UI – What will be the interface of the future? I have already mentioned above about VR however what about AR (Augmented Reality), Voice and Touch. The Qwerty keyboard has been around since the 1870s so maybe a change is due. What would this do to the world if interaction with a computer was no longer by a keyboard?
As you can see from the few examples above its not just the individual Innovations which will cause disruptions but also the aftershock, so look up, look around and suddenly the opportunities will be plenty.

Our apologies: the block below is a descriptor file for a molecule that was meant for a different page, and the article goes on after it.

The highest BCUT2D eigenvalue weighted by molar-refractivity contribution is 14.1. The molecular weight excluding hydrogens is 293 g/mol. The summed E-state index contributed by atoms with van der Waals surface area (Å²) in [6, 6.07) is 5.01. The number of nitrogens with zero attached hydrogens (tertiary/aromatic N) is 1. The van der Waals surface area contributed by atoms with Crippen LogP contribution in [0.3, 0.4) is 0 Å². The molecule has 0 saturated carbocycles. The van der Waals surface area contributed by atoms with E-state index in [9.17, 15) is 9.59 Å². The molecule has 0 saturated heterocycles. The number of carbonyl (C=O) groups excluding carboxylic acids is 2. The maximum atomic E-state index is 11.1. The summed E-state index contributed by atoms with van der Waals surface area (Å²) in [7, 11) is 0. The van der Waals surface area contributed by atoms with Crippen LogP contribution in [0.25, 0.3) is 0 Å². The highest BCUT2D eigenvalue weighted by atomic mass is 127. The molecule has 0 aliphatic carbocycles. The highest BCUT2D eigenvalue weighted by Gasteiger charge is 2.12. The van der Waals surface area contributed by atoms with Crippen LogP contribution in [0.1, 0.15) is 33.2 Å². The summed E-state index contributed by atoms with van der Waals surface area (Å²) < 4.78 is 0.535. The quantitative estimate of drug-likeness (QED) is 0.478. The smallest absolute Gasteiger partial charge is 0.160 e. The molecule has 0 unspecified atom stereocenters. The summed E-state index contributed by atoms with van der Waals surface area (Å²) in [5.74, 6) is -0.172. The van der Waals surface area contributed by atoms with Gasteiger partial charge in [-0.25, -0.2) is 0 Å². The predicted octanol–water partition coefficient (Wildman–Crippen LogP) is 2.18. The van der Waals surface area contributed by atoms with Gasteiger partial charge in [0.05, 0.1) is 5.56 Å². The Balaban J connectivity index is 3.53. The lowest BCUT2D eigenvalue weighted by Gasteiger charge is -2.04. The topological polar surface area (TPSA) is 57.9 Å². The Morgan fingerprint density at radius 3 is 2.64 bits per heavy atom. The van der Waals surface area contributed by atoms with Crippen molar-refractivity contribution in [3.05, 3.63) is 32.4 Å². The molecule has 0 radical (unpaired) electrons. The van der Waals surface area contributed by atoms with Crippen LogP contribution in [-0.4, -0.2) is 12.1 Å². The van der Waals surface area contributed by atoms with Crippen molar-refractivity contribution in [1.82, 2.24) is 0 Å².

For Innovations to be successful in addition to them being desirable they also need to be affordable and interact with existing ecosystems. Just look at the original iPad; tablets and touch screens were not new but when you added the App Store and the interoperability with the iPhone it became a resounding success. Since the introduction of the Smartphone and constant refresh cycle battles between manufacturers the number of Innovations being seen is immense with major changes emerging every other year. The difference with the Smartphone market to others is its massive global penetration and hence any new Innovations suddenly get scale and can drive down the price point for any new technology which suddenly makes it reusable in other form factors. Just look at the recent announcements at CES and in the press this year. We have seen flexible displays, thermal cameras, earthquake tracking and the removal of headphone jacks to name but a few. In isolation these seem interesting however to be successful in Innovation you need to look past the obvious and look at the second generation use of any new invention. Most Mobile Innovations end up commercially viable due to their scale and in the enterprise, so just looking at the above you can see numerous uses outside of the mobile arena.